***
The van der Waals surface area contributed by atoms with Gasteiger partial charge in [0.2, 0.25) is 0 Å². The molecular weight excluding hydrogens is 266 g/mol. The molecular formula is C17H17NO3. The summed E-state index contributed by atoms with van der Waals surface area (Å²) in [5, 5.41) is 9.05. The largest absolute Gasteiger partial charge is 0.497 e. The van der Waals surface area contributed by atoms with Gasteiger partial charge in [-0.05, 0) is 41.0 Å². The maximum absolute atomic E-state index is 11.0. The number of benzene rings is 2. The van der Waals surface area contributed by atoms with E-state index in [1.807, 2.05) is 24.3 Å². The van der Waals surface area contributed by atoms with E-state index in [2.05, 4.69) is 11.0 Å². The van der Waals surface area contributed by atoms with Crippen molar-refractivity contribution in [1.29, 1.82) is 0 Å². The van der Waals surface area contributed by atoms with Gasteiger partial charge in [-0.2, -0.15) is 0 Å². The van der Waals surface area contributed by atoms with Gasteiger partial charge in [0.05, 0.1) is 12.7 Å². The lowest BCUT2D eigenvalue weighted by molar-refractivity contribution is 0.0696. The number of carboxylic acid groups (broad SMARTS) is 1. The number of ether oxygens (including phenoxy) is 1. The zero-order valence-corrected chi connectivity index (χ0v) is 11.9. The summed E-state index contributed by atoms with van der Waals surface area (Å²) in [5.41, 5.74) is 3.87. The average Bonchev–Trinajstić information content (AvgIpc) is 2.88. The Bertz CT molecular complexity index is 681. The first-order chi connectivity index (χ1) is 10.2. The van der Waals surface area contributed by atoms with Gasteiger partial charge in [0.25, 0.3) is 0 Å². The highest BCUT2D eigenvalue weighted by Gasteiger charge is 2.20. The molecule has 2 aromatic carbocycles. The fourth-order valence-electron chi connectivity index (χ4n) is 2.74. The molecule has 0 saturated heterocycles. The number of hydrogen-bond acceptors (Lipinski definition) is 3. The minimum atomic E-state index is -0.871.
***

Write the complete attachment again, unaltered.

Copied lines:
The van der Waals surface area contributed by atoms with Gasteiger partial charge in [0.2, 0.25) is 0 Å². The molecular weight excluding hydrogens is 266 g/mol. The molecular formula is C17H17NO3. The summed E-state index contributed by atoms with van der Waals surface area (Å²) in [5, 5.41) is 9.05. The largest absolute Gasteiger partial charge is 0.497 e. The van der Waals surface area contributed by atoms with Gasteiger partial charge in [-0.05, 0) is 41.0 Å². The maximum absolute atomic E-state index is 11.0. The number of benzene rings is 2. The van der Waals surface area contributed by atoms with E-state index in [1.807, 2.05) is 24.3 Å². The van der Waals surface area contributed by atoms with E-state index in [2.05, 4.69) is 11.0 Å². The van der Waals surface area contributed by atoms with Crippen molar-refractivity contribution in [1.29, 1.82) is 0 Å². The van der Waals surface area contributed by atoms with Gasteiger partial charge in [-0.2, -0.15) is 0 Å². The van der Waals surface area contributed by atoms with Gasteiger partial charge in [0.05, 0.1) is 12.7 Å². The lowest BCUT2D eigenvalue weighted by molar-refractivity contribution is 0.0696. The number of carboxylic acid groups (broad SMARTS) is 1. The number of ether oxygens (including phenoxy) is 1. The zero-order valence-corrected chi connectivity index (χ0v) is 11.9. The summed E-state index contributed by atoms with van der Waals surface area (Å²) in [5.41, 5.74) is 3.87. The average Bonchev–Trinajstić information content (AvgIpc) is 2.88. The Bertz CT molecular complexity index is 681. The first-order chi connectivity index (χ1) is 10.2. The van der Waals surface area contributed by atoms with Gasteiger partial charge in [0.25, 0.3) is 0 Å². The highest BCUT2D eigenvalue weighted by Gasteiger charge is 2.20. The molecule has 2 aromatic carbocycles. The fourth-order valence-electron chi connectivity index (χ4n) is 2.74. The molecule has 0 saturated heterocycles. The number of hydrogen-bond acceptors (Lipinski definition) is 3. The minimum atomic E-state index is -0.871.